Gifts and Bequests from Families (3 min)

It's always the thought that counts. Kenneth Pope explains how to give or leave gifts for children with special needs. A common thing to consider if someone wants to leave a bequest for a child who has passed on is whether to have the inheritance of the parent received in the form of a Henson Trust with the parent being a trustee and a beneficiary.

Video Transcript:

Family and friends often want to give or leave a gift for children with special

needs. If they want to do it while alive the personal asset test for ODSP is now $40,000 as of September 1st, 2017 and the gifting test is now $10,000 over 12 months. More commonly, these gifts are after someone has passed on.

For example, a grandparent may wish to leave a bequest for a grandchild with special needs. But in the context of that discussion, what we consider with the parents of the child who would then have a discussion with their parents, the grandparents, is whether to have the inheritance of the parent - received in the form of the Henson trust - with the parent being the trustee and a beneficiary along with the child with special needs.

Otherwise what happens is the parent of the child with special needs receives an inheritance of, let's say - $200,000. They invest the money at 4%, they receive $8,000 of income; they pay taxes at, at least 33% - so approximately $26,000 of taxes every year. If instead their inheritance was received in the form of the Henson trust and they were the trustee and a beneficiary - they could access the trust fund at any time.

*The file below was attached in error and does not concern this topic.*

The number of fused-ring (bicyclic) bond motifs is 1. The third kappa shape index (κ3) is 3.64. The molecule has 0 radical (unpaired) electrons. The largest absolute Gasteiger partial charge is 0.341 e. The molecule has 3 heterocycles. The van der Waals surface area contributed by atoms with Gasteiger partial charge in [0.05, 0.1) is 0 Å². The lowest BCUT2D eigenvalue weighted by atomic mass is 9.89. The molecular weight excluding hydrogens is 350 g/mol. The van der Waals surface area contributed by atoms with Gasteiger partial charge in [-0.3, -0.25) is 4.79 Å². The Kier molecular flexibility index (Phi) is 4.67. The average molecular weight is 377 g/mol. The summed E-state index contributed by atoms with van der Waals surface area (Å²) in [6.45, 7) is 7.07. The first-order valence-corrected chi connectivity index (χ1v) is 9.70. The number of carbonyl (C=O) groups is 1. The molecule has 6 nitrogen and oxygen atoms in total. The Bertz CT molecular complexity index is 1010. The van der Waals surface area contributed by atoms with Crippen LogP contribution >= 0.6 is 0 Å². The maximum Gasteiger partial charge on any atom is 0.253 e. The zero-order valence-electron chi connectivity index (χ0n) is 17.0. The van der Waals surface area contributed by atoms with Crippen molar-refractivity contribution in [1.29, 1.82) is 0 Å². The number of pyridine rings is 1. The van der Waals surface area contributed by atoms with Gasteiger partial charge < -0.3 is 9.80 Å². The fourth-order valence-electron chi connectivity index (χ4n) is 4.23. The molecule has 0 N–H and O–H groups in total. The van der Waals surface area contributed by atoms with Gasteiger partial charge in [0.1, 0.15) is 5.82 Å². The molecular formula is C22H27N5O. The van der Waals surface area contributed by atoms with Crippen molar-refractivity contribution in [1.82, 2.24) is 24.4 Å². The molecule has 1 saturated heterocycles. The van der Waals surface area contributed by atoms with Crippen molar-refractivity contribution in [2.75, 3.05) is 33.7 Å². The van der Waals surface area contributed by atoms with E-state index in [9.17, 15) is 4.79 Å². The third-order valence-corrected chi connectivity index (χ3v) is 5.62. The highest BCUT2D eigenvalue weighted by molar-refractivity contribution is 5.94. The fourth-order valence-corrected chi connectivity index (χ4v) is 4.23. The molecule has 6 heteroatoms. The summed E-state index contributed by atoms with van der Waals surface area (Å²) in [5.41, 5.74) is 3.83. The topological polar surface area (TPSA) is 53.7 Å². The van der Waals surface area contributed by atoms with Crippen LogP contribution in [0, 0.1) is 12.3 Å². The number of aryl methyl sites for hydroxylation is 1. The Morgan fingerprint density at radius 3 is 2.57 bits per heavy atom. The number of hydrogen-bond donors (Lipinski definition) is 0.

But as to the capital, the income that is generated would be attributed to the grandchild with special needs. They have personal tax credits; $11,600 personal and often $8,400 disability tax credit.

So what would happen is the $8,000 of trust income would be attributed to the child beneficiary and would not be taxed. And that $2,600 would then be available every year to help provide for that child; such as contributions to their RDSP or if you also included another child, another grandchild as a beneficiary, which you certainly could. You could use that $2,600 to contribute to their RESP and then receive another $500 grant from the federal government.

This is a better overall plan and as well it's the grandparent trust for the child. And keeps the money separate in a matrimonial situation and it's very tax efficient. So this is something we should discuss.

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